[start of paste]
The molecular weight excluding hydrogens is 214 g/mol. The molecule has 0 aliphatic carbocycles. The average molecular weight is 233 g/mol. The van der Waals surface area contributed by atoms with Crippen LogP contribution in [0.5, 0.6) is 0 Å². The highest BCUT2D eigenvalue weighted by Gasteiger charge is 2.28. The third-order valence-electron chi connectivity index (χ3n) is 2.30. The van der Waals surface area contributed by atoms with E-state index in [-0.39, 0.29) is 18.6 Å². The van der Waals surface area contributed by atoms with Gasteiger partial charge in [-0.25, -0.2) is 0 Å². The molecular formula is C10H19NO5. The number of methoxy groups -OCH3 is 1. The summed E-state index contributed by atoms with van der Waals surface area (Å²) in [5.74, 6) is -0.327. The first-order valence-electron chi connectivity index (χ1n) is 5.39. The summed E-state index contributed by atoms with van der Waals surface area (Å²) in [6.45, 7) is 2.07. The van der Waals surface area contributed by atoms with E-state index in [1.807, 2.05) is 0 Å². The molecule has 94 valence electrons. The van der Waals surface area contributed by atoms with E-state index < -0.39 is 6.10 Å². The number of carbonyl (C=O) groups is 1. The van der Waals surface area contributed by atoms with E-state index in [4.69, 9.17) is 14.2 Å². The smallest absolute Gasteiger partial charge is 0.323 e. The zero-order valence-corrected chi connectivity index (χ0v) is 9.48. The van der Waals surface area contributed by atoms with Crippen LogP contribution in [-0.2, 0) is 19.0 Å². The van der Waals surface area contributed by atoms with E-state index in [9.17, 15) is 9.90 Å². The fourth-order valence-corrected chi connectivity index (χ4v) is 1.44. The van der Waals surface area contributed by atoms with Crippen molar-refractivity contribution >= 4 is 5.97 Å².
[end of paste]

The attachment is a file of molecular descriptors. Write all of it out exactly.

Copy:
The molecular weight excluding hydrogens is 214 g/mol. The molecule has 0 aliphatic carbocycles. The average molecular weight is 233 g/mol. The van der Waals surface area contributed by atoms with Crippen LogP contribution in [0.5, 0.6) is 0 Å². The highest BCUT2D eigenvalue weighted by Gasteiger charge is 2.28. The third-order valence-electron chi connectivity index (χ3n) is 2.30. The van der Waals surface area contributed by atoms with E-state index in [-0.39, 0.29) is 18.6 Å². The van der Waals surface area contributed by atoms with Gasteiger partial charge in [-0.25, -0.2) is 0 Å². The molecular formula is C10H19NO5. The number of methoxy groups -OCH3 is 1. The summed E-state index contributed by atoms with van der Waals surface area (Å²) in [5.74, 6) is -0.327. The first-order valence-electron chi connectivity index (χ1n) is 5.39. The summed E-state index contributed by atoms with van der Waals surface area (Å²) in [6.45, 7) is 2.07. The van der Waals surface area contributed by atoms with E-state index in [1.807, 2.05) is 0 Å². The molecule has 94 valence electrons. The van der Waals surface area contributed by atoms with E-state index < -0.39 is 6.10 Å². The number of carbonyl (C=O) groups is 1. The van der Waals surface area contributed by atoms with E-state index in [4.69, 9.17) is 14.2 Å². The smallest absolute Gasteiger partial charge is 0.323 e. The zero-order valence-corrected chi connectivity index (χ0v) is 9.48. The van der Waals surface area contributed by atoms with Crippen LogP contribution in [-0.2, 0) is 19.0 Å². The van der Waals surface area contributed by atoms with E-state index in [9.17, 15) is 9.90 Å². The fourth-order valence-corrected chi connectivity index (χ4v) is 1.44. The van der Waals surface area contributed by atoms with Crippen molar-refractivity contribution >= 4 is 5.97 Å².